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Should Parents be Able to Decline Consent for Brain Death Testing in a Child?

by Dominic Wilkinson

In the recently reported case of Archie Battersbee, a 12 year old boy with severe brain damage from lack of oxygen, a judge declared that he had died on 31st May. This was almost eight weeks after his tragic accident, and five weeks after doctors at his hospital first applied to the court for permission to test him. His parents have appealed the ruling, and the appeal hearing is likely to be heard in the Court of Appeal next week.

If the judgement is correct that Archie is, sadly, legally dead, it is extremely likely that this has been the case for more than a month and potentially now more than two months. One of his doctors testified that in the view of the specialists looking after him it was likely that Archie’s brain stem had died between 8th and 26th April. While it would not be unusual for doctors and families to take a few days to discuss and then proceed with formal testing, this length of delay is extremely unusual in the UK. The delay in making a definite determination in Archie’s case is because his parents declined consent for brain death testing.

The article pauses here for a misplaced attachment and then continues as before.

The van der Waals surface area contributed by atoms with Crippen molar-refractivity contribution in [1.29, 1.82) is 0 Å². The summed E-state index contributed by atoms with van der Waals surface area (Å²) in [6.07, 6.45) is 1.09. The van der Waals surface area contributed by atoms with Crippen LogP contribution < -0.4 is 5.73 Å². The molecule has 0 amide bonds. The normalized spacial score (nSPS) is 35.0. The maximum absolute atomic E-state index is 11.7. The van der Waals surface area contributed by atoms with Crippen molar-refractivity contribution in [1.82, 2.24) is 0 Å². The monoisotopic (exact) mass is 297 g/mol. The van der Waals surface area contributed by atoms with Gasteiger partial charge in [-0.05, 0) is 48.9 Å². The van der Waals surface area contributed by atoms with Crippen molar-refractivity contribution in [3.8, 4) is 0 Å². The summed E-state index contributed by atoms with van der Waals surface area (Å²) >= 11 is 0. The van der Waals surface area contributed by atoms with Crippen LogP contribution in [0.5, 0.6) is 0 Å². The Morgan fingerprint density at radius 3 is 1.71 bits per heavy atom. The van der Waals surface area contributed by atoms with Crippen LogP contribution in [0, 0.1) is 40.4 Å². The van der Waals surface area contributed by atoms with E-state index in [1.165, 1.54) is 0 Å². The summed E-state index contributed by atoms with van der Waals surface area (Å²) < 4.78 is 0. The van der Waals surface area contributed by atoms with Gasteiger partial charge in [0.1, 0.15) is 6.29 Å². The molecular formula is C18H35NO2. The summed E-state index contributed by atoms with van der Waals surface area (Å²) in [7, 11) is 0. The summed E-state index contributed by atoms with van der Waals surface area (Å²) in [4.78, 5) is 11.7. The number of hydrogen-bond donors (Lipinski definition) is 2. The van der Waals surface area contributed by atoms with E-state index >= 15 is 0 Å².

But that might lead us to ask: should parents be asked for consent to testing in these cases?

Brain death testing.

Brain stem death occurs in some patients who have such extremely severe brain injury that it extends to cause permanent severe damage to an area at the junction of the brain and spinal cord. When this happens, basic nerve centres that control breathing and consciousness are destroyed. The testing to see if this has occurred involves testing some of the basic reflexes that come from nerves arising from the brain stem. (For example, this includes pupillary reflexes, corneal and gag reflexes). It also includes an “apnoea test” to see whether the person makes any attempt to breathe when the ventilator is not breathing for them. There are very strict procedures that doctors have to follow when they are performing these tests.